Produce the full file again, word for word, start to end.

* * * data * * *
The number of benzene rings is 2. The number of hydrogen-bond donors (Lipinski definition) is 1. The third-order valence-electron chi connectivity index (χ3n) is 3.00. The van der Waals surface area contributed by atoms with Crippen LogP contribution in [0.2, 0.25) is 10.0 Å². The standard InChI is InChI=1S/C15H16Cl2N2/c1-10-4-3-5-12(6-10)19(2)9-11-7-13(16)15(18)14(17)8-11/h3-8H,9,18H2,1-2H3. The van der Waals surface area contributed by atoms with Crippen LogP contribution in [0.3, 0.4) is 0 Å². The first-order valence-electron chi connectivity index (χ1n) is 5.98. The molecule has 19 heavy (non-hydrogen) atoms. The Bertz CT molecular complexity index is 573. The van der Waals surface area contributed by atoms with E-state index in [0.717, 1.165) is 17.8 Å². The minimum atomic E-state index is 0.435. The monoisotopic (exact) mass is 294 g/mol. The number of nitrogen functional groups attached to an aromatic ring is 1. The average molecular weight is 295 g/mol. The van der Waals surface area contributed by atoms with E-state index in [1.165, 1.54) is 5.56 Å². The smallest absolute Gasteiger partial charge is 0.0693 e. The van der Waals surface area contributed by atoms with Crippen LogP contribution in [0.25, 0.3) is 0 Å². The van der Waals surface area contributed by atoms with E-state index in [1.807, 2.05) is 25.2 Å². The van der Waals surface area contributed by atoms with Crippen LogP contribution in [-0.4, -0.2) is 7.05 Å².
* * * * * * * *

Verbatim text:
The number of benzene rings is 2. The number of hydrogen-bond donors (Lipinski definition) is 1. The third-order valence-electron chi connectivity index (χ3n) is 3.00. The van der Waals surface area contributed by atoms with Crippen LogP contribution in [0.2, 0.25) is 10.0 Å². The standard InChI is InChI=1S/C15H16Cl2N2/c1-10-4-3-5-12(6-10)19(2)9-11-7-13(16)15(18)14(17)8-11/h3-8H,9,18H2,1-2H3. The van der Waals surface area contributed by atoms with Crippen LogP contribution in [0.3, 0.4) is 0 Å². The first-order valence-electron chi connectivity index (χ1n) is 5.98. The molecule has 19 heavy (non-hydrogen) atoms. The Bertz CT molecular complexity index is 573. The van der Waals surface area contributed by atoms with E-state index in [0.717, 1.165) is 17.8 Å². The minimum atomic E-state index is 0.435. The monoisotopic (exact) mass is 294 g/mol. The number of nitrogen functional groups attached to an aromatic ring is 1. The average molecular weight is 295 g/mol. The van der Waals surface area contributed by atoms with E-state index in [1.165, 1.54) is 5.56 Å². The smallest absolute Gasteiger partial charge is 0.0693 e. The van der Waals surface area contributed by atoms with Crippen LogP contribution in [0.25, 0.3) is 0 Å². The van der Waals surface area contributed by atoms with E-state index in [1.807, 2.05) is 25.2 Å². The van der Waals surface area contributed by atoms with Crippen LogP contribution in [-0.4, -0.2) is 7.05 Å².